Dementia: Acute Chronic Senile And Paralytic
In dementia the mental aberration does not occur until the mind has
become fully developed, thus differing from amentia, which is congenital
or comes on very early in life.
=Acute Dementia.=--This is a condition of profound melancholy or stupor,
which arises from sudden mental shock, the mind being, as it were,
arrested and fixed in abstraction on the event.
=Chronic Dementia= is generally c
used by the gradual action on the mind
of grief or anxiety, by severe pain, mania, apoplexy, paralysis, or
repeated attacks of epilepsy.
=Senile Dementia= is a form which is incidental to aged persons, and
commences gradually with such symptoms as loss of memory for recent
events, dulness of perception, and inability to fix the attention. Later
on the reasoning powers begin to fail, and finally, memory, reason, and
power of attention, are quite lost, the muscular power and force
remaining intact. In the last stage there is simply bare physical
=General Paralysis of the Insane, Paralytic Dementia.=--This is a most
interesting form of dementia. It is closely allied to, if not identical
with, locomotor ataxy. Its most prominent and characteristic symptom
consists in delusions of great power, exalted position, and unlimited
wealth--megalomania. The exaltation is universal, and the patient may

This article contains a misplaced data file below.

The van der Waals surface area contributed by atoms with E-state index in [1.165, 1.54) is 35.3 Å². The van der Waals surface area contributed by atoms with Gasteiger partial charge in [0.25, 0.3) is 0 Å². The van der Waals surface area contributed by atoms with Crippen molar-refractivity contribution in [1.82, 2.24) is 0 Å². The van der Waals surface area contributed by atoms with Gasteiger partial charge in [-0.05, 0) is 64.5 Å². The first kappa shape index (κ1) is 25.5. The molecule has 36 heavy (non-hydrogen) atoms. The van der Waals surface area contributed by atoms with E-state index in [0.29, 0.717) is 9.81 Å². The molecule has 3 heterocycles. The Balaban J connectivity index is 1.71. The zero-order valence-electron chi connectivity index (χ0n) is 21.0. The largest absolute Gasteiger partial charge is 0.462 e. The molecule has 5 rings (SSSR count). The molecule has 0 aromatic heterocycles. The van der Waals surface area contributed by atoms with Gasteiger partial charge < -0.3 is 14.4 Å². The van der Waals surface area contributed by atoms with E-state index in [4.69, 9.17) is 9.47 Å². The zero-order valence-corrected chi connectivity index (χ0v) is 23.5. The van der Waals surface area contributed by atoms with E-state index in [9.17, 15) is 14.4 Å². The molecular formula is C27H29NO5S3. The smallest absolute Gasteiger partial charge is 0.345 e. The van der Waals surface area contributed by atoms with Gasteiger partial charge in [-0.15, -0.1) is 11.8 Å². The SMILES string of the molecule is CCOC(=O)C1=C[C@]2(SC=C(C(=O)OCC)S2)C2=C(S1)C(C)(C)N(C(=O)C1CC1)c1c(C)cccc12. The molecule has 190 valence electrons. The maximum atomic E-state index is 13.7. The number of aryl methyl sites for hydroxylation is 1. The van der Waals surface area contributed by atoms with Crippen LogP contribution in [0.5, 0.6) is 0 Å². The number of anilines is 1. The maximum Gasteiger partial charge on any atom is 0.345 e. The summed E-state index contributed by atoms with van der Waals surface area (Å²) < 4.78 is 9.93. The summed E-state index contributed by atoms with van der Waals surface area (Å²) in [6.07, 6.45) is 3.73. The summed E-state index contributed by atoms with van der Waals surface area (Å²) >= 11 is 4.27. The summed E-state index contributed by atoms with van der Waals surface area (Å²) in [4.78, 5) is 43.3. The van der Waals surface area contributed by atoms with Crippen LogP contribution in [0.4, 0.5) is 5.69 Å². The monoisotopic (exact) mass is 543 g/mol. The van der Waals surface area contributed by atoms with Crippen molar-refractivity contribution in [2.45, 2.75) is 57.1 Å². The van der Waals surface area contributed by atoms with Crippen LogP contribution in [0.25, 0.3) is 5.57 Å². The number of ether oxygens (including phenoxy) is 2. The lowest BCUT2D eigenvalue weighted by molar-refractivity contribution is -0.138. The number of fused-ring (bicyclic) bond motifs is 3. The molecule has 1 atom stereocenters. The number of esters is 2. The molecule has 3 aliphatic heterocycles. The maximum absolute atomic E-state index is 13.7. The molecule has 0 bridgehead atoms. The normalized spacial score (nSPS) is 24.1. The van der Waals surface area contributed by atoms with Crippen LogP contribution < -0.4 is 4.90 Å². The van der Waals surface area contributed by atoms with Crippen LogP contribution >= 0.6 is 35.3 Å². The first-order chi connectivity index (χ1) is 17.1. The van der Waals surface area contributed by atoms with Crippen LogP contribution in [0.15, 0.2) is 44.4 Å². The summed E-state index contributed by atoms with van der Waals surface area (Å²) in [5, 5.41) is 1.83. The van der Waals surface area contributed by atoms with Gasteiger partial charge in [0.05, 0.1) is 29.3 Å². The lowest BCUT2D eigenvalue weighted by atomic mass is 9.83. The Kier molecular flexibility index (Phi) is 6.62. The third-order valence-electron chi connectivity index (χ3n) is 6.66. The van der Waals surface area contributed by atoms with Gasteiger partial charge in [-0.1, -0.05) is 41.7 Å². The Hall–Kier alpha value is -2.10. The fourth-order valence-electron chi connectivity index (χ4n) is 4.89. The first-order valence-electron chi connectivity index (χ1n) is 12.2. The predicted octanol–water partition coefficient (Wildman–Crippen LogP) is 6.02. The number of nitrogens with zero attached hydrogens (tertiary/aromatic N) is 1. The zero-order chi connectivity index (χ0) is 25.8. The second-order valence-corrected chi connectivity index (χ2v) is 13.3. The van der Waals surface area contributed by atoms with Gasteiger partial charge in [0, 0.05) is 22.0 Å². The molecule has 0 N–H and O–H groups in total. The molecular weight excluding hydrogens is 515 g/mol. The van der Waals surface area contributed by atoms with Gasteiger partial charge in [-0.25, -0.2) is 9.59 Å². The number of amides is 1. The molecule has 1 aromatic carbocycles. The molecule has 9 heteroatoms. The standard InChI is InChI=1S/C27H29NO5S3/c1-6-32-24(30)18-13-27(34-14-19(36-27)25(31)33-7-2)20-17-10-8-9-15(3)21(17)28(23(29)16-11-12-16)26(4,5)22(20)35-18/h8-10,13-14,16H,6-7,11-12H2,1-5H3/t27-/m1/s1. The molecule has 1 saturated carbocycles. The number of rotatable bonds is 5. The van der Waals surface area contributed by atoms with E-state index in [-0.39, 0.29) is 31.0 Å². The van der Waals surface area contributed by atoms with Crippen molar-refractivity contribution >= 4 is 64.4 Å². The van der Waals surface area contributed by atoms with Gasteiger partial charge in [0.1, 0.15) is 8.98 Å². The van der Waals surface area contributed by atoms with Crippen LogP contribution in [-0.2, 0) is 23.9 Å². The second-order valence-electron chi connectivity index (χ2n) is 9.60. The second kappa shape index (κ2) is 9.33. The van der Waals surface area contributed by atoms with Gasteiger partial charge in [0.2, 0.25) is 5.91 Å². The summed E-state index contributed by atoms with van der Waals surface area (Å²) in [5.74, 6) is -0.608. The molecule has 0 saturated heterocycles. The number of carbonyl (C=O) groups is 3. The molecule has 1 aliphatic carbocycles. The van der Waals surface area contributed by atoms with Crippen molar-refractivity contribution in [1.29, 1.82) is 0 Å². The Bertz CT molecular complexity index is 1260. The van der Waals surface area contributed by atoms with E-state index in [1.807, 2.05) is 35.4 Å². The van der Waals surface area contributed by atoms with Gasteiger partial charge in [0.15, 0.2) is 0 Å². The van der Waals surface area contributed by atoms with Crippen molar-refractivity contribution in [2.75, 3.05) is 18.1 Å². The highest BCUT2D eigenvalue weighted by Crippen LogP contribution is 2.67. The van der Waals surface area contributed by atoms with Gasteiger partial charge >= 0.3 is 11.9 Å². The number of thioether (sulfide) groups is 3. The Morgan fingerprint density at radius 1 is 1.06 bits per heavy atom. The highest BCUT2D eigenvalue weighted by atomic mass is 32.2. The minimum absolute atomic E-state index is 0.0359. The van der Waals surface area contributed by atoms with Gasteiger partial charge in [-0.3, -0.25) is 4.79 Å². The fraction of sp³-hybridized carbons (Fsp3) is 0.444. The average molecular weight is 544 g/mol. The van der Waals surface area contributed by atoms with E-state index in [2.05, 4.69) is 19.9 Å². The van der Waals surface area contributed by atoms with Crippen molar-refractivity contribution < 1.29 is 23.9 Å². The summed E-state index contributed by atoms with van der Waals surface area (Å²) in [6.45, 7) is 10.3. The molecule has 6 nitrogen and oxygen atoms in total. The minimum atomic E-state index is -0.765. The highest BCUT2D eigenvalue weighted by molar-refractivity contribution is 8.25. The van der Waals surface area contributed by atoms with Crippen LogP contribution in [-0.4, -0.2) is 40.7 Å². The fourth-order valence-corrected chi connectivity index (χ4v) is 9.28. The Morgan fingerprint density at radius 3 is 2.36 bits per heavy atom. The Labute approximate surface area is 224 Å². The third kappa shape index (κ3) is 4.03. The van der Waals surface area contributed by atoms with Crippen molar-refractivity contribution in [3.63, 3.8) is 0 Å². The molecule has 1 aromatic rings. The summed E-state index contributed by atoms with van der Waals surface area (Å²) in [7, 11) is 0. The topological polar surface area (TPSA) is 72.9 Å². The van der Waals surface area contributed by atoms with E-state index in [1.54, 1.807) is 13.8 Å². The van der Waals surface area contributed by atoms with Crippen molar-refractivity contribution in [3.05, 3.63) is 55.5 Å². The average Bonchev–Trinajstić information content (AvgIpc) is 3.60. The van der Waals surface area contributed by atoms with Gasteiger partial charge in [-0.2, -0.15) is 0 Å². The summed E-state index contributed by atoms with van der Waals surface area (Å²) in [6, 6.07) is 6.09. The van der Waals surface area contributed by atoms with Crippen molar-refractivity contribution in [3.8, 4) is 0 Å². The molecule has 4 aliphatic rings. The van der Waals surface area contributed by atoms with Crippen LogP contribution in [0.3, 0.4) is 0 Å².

maintain at one and the same time that he is running a theatrical
company, that he is the Prince of Wales, and that he is the Almighty.
Moral perversion is a common symptom, and the patient is often guilty of
criminal assaults, indecent exposures, bigamous marriages, and the like.
It is accompanied with progressive bodily and mental decay. Women are
comparatively rarely affected by it, and it generally commences in men
about middle age, and its duration is from a few months to three years.
It is commonly parasyphilitic in origin. Paralytic symptoms first appear
in the tongue, lips, and face; the speech becomes thick and hesitating.
The paralytic symptoms gradually go on increasing, the sphincters refuse
to act, and death may occur from suffocation and choking. Sometimes,
during the earlier stages especially, there may be maniacal paroxysms or
epileptic fits. The delusions remain the same throughout, the patient
always expresses himself as being happy, and his last words will
probably have reference to money and other absurd delusions.
When a person of hitherto blameless life is charged with an act of
indecency, he should be examined for G.P.I. The condition of his
prostate should also be investigated. He may be suffering from either
mental or physical disease, or both (see p. 59).